Why is the rabbit foot lucky? I am not sure. Rabbits are swift and they reproduce prolifically, but the luck of the rabbit foot is monetary and sexual; as far as i know, it is not related to swiftness or fertility. There is considerable evidence that the lucky rabbit foot is a remnant of an African clan totem, an importation related somehow to Br’er Rabbit, the famous protagonist of an African trickster-god myth-cycle.

Yronwode points out that the rabbit’s foot appears in the famous Uncle Remus stories, written by Joel Chandler Harris in 1881.  In a tale entitled “Brother Rabbit and his Famous Foot,” Uncle Remus describes the tricky Br’er (or Brother) Rabbit’s prosperity-drawing mojo bag (which he refers to as a money purse, or dialectically a “money-pus”):

Brer Wolf look at de money-pus, en see w’at in it. Hit ‘uz one er deze yer kinder money-pus wid tossle on de een’ en shiny rings in de middle. Brer Wolf look in afar fer ter see w’at he kin see. In one een’ dey wuz a piece er calamus-root en some collard-seeds, en in de tier een’ dey wuz a great big rabbit foot (Harris p. 223)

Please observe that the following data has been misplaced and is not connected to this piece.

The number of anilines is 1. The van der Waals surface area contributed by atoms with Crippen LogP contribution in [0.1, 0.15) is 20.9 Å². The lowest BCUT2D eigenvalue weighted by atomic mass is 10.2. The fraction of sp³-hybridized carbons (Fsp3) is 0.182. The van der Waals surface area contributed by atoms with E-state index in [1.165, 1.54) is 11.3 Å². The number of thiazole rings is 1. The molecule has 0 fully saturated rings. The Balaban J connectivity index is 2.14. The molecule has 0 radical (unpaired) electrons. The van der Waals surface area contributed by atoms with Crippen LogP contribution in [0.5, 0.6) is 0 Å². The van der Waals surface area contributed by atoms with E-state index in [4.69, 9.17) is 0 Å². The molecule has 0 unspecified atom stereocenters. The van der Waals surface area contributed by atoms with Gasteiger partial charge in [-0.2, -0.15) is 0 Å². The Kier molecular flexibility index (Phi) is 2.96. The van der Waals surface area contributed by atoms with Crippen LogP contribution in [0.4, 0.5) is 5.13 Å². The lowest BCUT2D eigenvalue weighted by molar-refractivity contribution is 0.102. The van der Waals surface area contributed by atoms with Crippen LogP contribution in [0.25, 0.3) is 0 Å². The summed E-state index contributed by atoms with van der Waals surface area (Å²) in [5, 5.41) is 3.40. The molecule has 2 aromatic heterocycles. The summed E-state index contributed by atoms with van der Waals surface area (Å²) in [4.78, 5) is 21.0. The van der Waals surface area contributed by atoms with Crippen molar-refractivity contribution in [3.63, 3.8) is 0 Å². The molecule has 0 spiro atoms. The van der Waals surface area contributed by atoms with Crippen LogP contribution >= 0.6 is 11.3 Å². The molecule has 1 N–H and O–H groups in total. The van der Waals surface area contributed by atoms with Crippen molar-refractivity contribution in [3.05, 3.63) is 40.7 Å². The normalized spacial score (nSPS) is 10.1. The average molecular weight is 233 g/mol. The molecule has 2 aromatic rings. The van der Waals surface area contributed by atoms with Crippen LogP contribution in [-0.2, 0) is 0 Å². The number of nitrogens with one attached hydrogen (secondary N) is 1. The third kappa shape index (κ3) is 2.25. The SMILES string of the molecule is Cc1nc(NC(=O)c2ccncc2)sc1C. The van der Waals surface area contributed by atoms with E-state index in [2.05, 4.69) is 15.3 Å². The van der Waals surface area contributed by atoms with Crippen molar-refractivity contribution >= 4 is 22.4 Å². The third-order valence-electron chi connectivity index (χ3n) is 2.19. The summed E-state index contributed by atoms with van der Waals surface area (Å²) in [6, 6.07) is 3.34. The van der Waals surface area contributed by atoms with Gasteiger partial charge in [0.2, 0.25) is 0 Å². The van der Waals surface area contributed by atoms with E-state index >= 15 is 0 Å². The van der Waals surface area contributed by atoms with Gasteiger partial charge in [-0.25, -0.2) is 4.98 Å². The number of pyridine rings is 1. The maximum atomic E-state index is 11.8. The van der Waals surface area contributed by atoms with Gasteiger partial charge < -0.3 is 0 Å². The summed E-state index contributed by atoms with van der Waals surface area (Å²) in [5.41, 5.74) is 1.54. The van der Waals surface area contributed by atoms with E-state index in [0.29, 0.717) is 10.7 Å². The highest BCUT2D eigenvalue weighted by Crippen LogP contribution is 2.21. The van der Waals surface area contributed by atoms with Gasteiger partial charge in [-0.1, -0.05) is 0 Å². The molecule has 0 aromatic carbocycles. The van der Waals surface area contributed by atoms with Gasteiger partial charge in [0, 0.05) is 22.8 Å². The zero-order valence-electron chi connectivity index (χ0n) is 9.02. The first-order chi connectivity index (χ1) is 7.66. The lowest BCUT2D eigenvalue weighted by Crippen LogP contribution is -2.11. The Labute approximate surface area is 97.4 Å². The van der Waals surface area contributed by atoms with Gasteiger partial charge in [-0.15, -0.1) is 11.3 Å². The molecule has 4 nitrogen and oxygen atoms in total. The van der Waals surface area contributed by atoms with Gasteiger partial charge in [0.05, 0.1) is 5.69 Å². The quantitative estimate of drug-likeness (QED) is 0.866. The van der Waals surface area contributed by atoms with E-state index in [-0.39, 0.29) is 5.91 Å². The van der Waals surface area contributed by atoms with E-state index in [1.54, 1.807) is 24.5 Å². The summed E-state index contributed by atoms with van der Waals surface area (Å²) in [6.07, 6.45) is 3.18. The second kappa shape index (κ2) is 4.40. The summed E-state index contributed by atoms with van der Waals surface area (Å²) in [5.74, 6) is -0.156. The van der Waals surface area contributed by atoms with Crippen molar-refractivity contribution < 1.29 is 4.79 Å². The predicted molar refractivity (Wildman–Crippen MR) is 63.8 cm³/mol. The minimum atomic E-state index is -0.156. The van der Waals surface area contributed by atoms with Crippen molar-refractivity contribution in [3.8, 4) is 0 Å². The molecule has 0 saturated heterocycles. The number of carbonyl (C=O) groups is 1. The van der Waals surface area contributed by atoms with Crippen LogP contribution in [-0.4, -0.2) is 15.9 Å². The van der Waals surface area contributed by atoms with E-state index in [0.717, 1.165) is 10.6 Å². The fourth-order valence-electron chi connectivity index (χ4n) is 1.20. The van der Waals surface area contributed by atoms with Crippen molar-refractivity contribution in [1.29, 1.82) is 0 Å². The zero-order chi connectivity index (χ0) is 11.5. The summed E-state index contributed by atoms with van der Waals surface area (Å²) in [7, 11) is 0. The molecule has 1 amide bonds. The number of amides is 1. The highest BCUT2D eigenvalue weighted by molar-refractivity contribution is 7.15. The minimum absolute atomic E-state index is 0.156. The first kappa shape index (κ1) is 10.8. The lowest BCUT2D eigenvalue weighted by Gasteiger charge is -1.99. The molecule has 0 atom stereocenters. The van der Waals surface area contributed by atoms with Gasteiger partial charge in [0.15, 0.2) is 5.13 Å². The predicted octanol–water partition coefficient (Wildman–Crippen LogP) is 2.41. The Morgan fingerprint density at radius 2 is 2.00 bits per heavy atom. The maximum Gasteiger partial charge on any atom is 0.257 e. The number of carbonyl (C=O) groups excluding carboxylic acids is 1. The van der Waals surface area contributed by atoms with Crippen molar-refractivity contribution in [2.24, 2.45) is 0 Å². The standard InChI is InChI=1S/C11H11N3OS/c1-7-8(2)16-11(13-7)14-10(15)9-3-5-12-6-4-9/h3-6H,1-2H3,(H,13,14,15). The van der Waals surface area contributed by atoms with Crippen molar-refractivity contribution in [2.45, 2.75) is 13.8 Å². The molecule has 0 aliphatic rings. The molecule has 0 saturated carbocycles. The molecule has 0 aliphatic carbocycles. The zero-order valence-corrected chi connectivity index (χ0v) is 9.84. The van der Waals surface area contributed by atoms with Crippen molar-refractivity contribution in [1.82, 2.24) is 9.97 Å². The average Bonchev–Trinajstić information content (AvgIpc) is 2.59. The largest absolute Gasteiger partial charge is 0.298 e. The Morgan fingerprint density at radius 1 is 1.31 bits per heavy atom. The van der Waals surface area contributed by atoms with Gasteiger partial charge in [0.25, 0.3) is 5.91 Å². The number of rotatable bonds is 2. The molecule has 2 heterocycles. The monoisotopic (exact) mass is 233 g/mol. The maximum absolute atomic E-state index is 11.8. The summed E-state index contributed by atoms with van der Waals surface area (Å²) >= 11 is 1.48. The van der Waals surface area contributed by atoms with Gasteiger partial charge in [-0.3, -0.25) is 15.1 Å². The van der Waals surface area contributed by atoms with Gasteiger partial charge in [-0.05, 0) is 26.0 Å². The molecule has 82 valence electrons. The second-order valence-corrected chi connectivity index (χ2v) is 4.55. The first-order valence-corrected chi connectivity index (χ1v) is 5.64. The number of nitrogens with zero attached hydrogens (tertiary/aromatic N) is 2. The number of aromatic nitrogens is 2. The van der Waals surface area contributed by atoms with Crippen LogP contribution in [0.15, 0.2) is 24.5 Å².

So even a rabbit carries a rabbit’s foot for luck and money.  How’s that for strange?  But why is it so lucky?  In a 1973 thesis on conjuration in the works of African-American author (and somewhat accidental folklorist) Charles Chestnutt, Bettye Jo Crisler Carr uncovers some possible reasons behind this talisman:

One might have expected Chesnutt to refer to ghosts who haunt graves, to witches ‘riding’ their hapless victims by night, to conjurers tying bits of roots in tiny bags to ward off evil. But surely his reference to the efficacy of ‘de lef hin’ foot er a graveya’d rabbit, killt by a cross-eyed nigger on a da’k night in de full er de moon’—surely that is something Chesnutt (or Uncle Julius, who seems equally real) has made out of whole cloth.

An examination of folklore sources, however, justifies Chesnutt’s requirements for the rabbit-foot good-luck charm. An informant from Atlanta states that the talisman must, indeed, be the ‘left hind foot of a graveyard rabbit.  Mary Owen, recording her collected tales prior to 1893, adds to the requirement that it must be ‘de lef hine-foot ob er grabe-yahd rabbit kilt in de dahk o’ de moon.’ A Memphis informant states further that the graveyard rabbit must have been killed by a cross-eyed person. Louise Pendleton, also writing before the publication of Chesnutt’s stories, comments that the use of the rabbit foot for good luck ‘may be traced to the fetishism, or worship of guardian spirits dwelling in inanimate objects, of their African ancestors.’ (Carr,  “Charles Chestnutt & the Doctrine of Conjuration”)